Rather than target any one organization, the task force focused on taking down as many midlevel dealers as it could.
The result: more than 30 federal indictments against people the government said were responsible for supplying heroin and fentanyl in the Bradenton area.
Their targets included Shavon Montgomery, a Bradenton woman with a history of abuse and addiction whose criminal record parallels the opioid epidemic.
In 2010, she ended up in prison after authorities said she sold fraudulently obtained prescription pills. Police said she recruited another woman to present fake MRIs to doctors to obtain prescriptions for opioids. One arrest report listed her occupation as "drug dealer." When she got out, Montgomery began selling fentanyl, driving around town in a signature white Camaro. A few customers turned out to be informers and undercover cops. She recently pleaded guilty to federal charges and was sentenced to five years in prison.
Among the other targets was David Earl Johnson, one of the few dealers directly linked to an overdose death.
When a Bradenton woman died in January 2017, authorities examined her phone contacts to identify the person who had sold her the drugs. They posed as her to arrange an undercover sale before arresting Johnson. He recently pleaded guilty to distribution of fentanyl resulting in death. He is scheduled to be sentenced April 26.
The result of all this? A 78 percent drop in the number of overdoses in Manatee County, Murray said.
"One misconception that people sometimes have is that we're targeting addicts," he said. "We are not. We are going after the people that are killing people."
• • •
On a Friday evening in mid-March, Eric Gibson rolls through the trailer parks and modest residential streets of Lealman, north and west of St. Petersburg. He's driving an SUV bearing the Pinellas County Sheriff's insignia.
Gibson is a deputy, but he is not looking to pull anyone over or make any arrests. With most people, he just wants to talk.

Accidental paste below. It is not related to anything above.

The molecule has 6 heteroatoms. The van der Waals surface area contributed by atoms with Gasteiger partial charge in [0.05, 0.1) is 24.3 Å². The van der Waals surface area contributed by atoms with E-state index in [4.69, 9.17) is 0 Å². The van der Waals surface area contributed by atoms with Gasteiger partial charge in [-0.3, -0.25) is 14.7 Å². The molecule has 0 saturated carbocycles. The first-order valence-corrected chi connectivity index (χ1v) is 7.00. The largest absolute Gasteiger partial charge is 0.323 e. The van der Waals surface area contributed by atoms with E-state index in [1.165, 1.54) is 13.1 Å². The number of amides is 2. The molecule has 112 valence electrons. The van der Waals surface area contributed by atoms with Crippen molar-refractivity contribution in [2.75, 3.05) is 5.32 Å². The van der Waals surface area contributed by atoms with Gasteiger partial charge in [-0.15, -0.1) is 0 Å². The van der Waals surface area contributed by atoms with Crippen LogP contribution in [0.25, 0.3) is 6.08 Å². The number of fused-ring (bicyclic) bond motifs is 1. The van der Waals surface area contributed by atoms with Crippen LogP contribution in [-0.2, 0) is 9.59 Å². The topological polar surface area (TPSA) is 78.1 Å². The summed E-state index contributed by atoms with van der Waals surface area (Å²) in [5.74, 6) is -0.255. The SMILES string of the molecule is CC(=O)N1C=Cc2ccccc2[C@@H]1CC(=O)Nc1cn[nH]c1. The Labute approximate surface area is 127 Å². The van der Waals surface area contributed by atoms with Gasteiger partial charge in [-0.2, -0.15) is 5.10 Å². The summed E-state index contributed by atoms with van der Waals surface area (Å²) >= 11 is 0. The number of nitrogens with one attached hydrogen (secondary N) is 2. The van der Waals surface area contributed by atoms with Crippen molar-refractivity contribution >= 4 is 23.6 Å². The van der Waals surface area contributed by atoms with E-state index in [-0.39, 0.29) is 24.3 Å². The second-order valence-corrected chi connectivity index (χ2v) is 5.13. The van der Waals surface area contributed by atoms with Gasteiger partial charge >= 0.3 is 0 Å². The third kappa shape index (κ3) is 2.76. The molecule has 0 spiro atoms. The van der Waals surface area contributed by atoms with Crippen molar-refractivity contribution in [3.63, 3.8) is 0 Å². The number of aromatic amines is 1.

The idea is to build trust and gain information.
He's here so much, he knows who uses drugs. He knows who deals and where they conduct business. He knows that the man strolling in the courtyard between a set of cottages on 28th Street N is a lookout for the people selling dope there.
What he learns might go to narcotics detectives. It might be what helps take down the next William Wright.
But this quiet fight is long and tedious and, Gibson says, never-ending.
What keeps him in it is knowing that he is helping people.
"If I get cynical," he says, "the problem is not going to be solved."
As the sun sets, Gibson drives east along 52nd Avenue N and stops beside a skinny woman in jeans and a leather jacket. Katlin Lynn is 24 and sells herself for cash and drugs. She admits she smokes crack cocaine and injects crushed opioid pills.
She says she got high just 10 minutes earlier.
She's scared to do heroin, she says, because you never know if what you're getting might be laced with fentanyl.
She stands in a dirt lot, across from what locals call "the compound," a shabby collection of trailers where addicts can go to get a fix.
She knows police are trying to clean things up but also knows how "the game goes around here."
If one supplier gets arrested, she says, "we go to another source." She says there are at least six other places she can go to buy.
Contact Dan Sullivan at firstname.lastname@example.org or (813) 226-3386. Follow @TimesDan.